Tag Archives: subversion

Stuff I need to lookup every time

Set ignore to all files of a directory with subversion:
$ cd cache
$ svn propset svn:ignore '*' .
$ svn ci . -m 'Ignore set on cache dir.'

Show changed files between two revisions, overview
$ svn diff -r 300:HEAD --summarize

Show changed files between two revisions, for each revision:
$ svn log -v -r 300:304

See overall latest 20 commit-messages:
$ svn log -l 20

Branching and merging:
See: http://blog.evanweaver.com/2007/08/15/svn-branching-best-practices-in-practice/

Only grep in php source files, not jpgs, movies etc.:
$ grep -i 'whatever' `find . -name '*.php' -print`

Add all new files in a large filestructure to subversion, like after an update of vendors in Symfony2
svn st | grep "^?" | awk "{print $2}" | xargs svn add $1

Remove all deleted files from a large filestructure from subversion, like after a vendors update in Symfony2
svn st | grep '^!' | awk '{print $2}' | xargs svn delete --force

Setup external libraries in subversion:
svn mkdir ZFVersions;
svn add ZFVersions;
svn ci ZFVersions -m 'Added dir for all versions.';
cd ZFVersions;
svn mkdir 1.11;
svn add 1.11;
svn ci 1.11 -m 'Added version subdir.'
cd 1.11;
svn propset svn:externals 'Zend http://framework.zend.com/svn/framework/standard/tags/release-1.11.0/library/Zend' .; # This will checkout in another dir Zend into your dir 1.11. You need this since autoloading is using paths like this require_once(Zend/Feed/Rss.class.php)!!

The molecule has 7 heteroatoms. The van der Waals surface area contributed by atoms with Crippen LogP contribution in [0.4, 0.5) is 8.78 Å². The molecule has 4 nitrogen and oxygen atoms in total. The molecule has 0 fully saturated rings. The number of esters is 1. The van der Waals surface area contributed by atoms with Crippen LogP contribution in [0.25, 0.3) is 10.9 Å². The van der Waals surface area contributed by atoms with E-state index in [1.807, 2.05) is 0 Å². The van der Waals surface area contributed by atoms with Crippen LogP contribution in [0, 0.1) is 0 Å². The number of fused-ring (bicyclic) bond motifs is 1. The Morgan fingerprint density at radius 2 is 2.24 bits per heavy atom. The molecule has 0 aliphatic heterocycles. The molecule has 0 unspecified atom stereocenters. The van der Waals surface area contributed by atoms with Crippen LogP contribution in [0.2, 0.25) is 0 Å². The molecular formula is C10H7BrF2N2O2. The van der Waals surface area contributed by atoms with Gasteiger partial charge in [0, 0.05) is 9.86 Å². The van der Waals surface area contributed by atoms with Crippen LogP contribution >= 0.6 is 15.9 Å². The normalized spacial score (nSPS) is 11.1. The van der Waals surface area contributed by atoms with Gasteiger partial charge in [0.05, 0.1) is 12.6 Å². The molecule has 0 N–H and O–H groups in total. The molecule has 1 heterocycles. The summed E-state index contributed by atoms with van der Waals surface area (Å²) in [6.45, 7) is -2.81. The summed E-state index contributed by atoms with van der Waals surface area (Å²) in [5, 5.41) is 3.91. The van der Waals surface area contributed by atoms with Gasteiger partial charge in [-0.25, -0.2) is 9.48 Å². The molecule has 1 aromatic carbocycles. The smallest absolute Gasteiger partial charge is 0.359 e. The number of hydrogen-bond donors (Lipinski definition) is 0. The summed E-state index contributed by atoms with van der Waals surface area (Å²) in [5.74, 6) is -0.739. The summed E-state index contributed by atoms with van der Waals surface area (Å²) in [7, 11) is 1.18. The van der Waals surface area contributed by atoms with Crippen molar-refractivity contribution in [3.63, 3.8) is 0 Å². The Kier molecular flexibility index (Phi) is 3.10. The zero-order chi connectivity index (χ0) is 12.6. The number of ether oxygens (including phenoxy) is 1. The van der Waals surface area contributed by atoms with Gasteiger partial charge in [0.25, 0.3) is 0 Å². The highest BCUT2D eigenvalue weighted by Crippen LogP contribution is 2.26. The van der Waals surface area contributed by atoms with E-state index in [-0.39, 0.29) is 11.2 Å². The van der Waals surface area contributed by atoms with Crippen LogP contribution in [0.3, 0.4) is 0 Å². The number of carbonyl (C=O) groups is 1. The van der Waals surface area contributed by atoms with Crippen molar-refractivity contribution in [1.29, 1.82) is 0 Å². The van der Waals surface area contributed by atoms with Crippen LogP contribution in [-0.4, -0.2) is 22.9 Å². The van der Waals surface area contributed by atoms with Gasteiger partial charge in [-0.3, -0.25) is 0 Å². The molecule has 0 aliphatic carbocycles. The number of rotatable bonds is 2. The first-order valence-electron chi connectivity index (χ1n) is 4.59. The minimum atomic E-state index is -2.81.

svn commit -m 'Set external.';
svn up .; # Loads external lib.

Correct date problems in a mysql database – 2020 instead of 2011 in YYYY-MM-DD dates:
UPDATE accounts SET member_startdate = CONCAT('2010', '-', MONTH(member_startdate), '-', DAYOFMONTH(member_startdate)) WHERE YEAR(member_startdate) > 2011;

What is it you guys always look up?

Consistent Development Environments using VirtualMachines

As a development team we always run into situations where we have trouble setting up a proper development environment for each of the team members to get going or add new staff on the go. It annoyed me every time since it causes a lot of unnecessary communication and friction.

I often heard of virtualization but never actually played seriously with it. The idea is:

If we could have a virtual machine for every project that contains an equivalent environment like the production system, everybody working on it…

  • … could just rely on his development environment by just starting the VM without having to set up anything half-baked themselves.
  • … could use his favourite working environment OS, IDE and tools on which they are most comfortable and thus happy and productive.
  • … could work on their own checked out working copy using version control.
  • … could immedately see what they built refreshing the local browser or starting Unittests on the VM via ssh to check their dev increments.